THE SHAHTOOSH

Now for something COMPLETELY different. We’re all working hard to reduce our plastic, and our carbon footprint, and now and then we need a break from being virtuous. Besides, I don’t want this blog to get too preachy, so here’s a piece of SYDN I hope you never have to worry about. And I think it’s pretty fascinating.

Okay. Think of the softest pashmina you ever felt. Nice, wasn’t it? Soft, warm, and oh so caressing. Imagine if it was quite a bit softer, softer and finer. That’s not a pashmina, it’s a shahmina, made from even finer fibres than a pashmina. Gorgeous. OMG, can something so fine be THAT warm?

Now imagine it finer and softer still. As fine as the thinnest, flimsiest silk and yet warmer by far. Finer even than the softest vicuña woven for the King of the Aztecs. So fine that a huge shawl can be pulled through a pinkie ring.

That, my friends, is a Shahtoosh. The word gossamer was surely invented to describe it. Made from the finest fibres in the world, plucked from the beard and belly of Chiru – a Tibetan antelope. You have to be a master weaver to be able to handle those unbelievably delicate fibres. Naturally, rich people love ’em.

The innocent Chiru on the Hoh Xil Natural Reserve in Tibet. Before we all give up tourism, I would love to travel out there with https://www.tibettravel.org/ to see these animals on the roof of the world.

I’m rich, I want one!

Sorry, you can’t have one. It’s illegal to sell or even own one in most countries. This is because the Shahtoosh is the textile equivalent of the Elephant’s Tusk, or the Ocelot Fur Coat. Just as it takes more than one ocelot to make a coat, it takes between three and five hides to make one shawl. You see, the endangered Chiru has to be killed for its coat. No, the fur can’t be sheared or combed, the animal must be killed. Deaded. Deprived of life. Just for its underhair.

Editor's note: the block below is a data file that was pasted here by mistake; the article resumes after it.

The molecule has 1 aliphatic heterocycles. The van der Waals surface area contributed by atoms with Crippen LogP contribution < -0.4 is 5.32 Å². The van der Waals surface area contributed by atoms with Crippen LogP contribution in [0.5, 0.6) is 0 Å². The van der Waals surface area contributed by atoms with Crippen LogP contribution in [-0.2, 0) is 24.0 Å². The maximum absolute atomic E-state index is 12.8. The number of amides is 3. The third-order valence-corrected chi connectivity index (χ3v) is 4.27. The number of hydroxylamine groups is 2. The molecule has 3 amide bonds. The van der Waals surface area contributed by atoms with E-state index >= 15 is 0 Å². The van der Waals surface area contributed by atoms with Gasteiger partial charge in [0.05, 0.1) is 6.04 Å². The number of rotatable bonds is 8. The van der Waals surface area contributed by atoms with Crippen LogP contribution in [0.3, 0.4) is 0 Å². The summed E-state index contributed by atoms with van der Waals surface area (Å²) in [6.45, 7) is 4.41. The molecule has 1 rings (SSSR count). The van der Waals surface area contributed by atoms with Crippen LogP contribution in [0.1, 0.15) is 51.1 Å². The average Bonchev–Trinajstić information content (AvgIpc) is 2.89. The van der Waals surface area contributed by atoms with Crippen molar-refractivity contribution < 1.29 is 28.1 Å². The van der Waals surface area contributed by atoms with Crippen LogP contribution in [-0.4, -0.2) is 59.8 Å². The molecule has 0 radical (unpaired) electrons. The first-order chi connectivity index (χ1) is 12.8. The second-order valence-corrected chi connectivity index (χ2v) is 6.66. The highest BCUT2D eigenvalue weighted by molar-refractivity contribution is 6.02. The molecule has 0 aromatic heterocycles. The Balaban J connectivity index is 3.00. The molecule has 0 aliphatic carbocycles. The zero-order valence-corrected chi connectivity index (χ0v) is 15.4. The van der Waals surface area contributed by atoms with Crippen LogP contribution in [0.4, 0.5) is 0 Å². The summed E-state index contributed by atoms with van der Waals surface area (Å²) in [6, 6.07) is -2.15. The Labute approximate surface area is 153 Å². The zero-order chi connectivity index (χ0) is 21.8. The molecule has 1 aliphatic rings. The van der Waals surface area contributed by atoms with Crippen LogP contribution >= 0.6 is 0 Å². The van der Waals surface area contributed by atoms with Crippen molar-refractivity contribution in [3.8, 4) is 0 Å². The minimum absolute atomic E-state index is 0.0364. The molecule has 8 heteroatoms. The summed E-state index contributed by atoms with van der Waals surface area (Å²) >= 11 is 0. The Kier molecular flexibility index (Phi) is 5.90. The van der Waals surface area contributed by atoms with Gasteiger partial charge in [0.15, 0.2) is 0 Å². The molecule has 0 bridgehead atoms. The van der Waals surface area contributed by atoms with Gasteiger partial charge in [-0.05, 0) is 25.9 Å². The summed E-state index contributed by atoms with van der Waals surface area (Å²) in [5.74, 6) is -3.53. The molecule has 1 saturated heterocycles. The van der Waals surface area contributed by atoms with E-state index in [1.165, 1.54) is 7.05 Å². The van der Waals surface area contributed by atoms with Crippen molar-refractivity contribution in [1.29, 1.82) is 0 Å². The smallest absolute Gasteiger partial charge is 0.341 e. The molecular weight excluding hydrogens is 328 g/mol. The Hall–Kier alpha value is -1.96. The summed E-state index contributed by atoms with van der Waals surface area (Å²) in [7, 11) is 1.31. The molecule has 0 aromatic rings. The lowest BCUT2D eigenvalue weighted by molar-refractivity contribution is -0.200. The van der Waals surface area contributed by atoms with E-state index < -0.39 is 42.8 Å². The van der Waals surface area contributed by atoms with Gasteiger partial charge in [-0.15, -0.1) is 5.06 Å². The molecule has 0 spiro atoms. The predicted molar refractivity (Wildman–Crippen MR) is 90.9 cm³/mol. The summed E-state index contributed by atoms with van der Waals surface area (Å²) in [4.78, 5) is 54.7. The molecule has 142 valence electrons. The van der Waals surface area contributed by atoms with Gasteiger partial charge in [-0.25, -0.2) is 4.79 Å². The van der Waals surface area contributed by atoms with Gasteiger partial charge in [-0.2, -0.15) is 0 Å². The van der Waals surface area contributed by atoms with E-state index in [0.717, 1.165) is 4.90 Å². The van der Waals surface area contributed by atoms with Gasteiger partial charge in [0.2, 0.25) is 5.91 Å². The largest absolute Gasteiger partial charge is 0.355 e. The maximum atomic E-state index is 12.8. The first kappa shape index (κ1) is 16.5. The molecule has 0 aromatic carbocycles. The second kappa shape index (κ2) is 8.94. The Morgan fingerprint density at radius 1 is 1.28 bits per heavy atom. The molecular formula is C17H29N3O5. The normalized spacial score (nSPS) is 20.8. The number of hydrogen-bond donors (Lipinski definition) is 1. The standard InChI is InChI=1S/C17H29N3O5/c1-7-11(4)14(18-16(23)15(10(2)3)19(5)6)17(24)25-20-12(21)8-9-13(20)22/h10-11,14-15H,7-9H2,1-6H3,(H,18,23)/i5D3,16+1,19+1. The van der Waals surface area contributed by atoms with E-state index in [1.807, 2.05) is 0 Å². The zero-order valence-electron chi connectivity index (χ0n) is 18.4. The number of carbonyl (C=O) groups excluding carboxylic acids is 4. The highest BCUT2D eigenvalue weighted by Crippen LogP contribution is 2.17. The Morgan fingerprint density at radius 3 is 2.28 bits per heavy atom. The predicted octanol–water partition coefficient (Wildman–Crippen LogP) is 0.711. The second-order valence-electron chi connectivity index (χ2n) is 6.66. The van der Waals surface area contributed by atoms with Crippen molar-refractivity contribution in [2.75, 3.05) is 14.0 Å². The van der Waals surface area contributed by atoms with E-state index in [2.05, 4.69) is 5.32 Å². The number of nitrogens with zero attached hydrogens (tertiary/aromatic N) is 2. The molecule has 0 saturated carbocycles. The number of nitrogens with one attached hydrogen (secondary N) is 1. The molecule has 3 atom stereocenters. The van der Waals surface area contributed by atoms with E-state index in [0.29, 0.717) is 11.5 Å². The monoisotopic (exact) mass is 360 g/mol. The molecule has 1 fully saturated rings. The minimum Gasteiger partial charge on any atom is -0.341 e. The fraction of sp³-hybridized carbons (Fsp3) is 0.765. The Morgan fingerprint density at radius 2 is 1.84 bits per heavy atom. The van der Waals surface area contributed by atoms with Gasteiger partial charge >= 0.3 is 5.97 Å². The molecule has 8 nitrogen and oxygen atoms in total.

Why can’t you breed them?

The Chinese have tried, but it’s been a complete failure. The Chiru have very poor survival rates in captivity. They breed at incredibly high altitudes which humans cannot manage for long periods of time. It’s life at these high altitudes which makes them develop their super-thick coats, and they need an enormous amount of space to forage for food in such a hostile environment.

You can actually see these remarkable animals in Tibet if you go with tibetravel.org

Any relaxation in the law makes it a great deal harder to enforce the prohibition on making, selling or owning a Shahtoosh. Not even the finest forensic examination could tell whether the shawl came from a wild or captive animal. Just to clarify – pashminas and shahminas are mainly made from the hair of the Changthangi, or Cashmere goat. This is perfectly acceptable because the goat sheds its coat in spring and can be combed. The Shahtoosh can only be made from the fleece of the Chiru and this animal cannot be sheared or combed. And as these animals are protected, they must of necessity be poached.

So legalisation and herding would undoubtedly lead to a rapid decline in the population of the Chiru because forensics wouldn’t be able to tell if the animals were from herds or from poaching. The bitter irony is that captive breeding stimulates poaching. Why go to all the bother of trying to raise herds and live in such an inhospitable climate, when you can just take a smart hunting rifle with telescopic sights and pick off a few animals to ake home?